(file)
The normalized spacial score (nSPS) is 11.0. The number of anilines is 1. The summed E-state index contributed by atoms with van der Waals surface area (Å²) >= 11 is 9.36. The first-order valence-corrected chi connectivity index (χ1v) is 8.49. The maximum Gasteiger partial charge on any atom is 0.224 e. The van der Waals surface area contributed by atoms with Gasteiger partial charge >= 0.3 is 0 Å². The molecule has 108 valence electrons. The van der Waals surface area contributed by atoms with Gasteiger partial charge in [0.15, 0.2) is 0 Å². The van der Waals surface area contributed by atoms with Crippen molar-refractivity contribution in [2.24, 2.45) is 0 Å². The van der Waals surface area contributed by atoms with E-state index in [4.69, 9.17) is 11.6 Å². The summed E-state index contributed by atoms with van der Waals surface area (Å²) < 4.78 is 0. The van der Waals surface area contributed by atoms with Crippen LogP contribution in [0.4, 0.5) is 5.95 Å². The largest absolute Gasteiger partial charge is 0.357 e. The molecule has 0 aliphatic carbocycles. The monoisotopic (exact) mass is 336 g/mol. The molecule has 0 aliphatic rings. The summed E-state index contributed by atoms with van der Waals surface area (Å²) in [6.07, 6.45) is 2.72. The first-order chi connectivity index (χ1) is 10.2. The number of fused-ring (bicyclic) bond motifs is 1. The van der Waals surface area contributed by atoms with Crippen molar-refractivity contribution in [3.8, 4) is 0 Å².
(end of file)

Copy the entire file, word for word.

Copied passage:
The normalized spacial score (nSPS) is 11.0. The number of anilines is 1. The summed E-state index contributed by atoms with van der Waals surface area (Å²) >= 11 is 9.36. The first-order valence-corrected chi connectivity index (χ1v) is 8.49. The maximum Gasteiger partial charge on any atom is 0.224 e. The van der Waals surface area contributed by atoms with Gasteiger partial charge >= 0.3 is 0 Å². The molecule has 108 valence electrons. The van der Waals surface area contributed by atoms with Gasteiger partial charge in [0.15, 0.2) is 0 Å². The van der Waals surface area contributed by atoms with Crippen molar-refractivity contribution in [2.24, 2.45) is 0 Å². The van der Waals surface area contributed by atoms with E-state index in [4.69, 9.17) is 11.6 Å². The summed E-state index contributed by atoms with van der Waals surface area (Å²) < 4.78 is 0. The van der Waals surface area contributed by atoms with Crippen LogP contribution in [0.4, 0.5) is 5.95 Å². The largest absolute Gasteiger partial charge is 0.357 e. The molecule has 0 aliphatic carbocycles. The monoisotopic (exact) mass is 336 g/mol. The molecule has 0 aliphatic rings. The summed E-state index contributed by atoms with van der Waals surface area (Å²) in [6.07, 6.45) is 2.72. The first-order chi connectivity index (χ1) is 10.2. The number of fused-ring (bicyclic) bond motifs is 1. The van der Waals surface area contributed by atoms with Crippen molar-refractivity contribution in [3.8, 4) is 0 Å².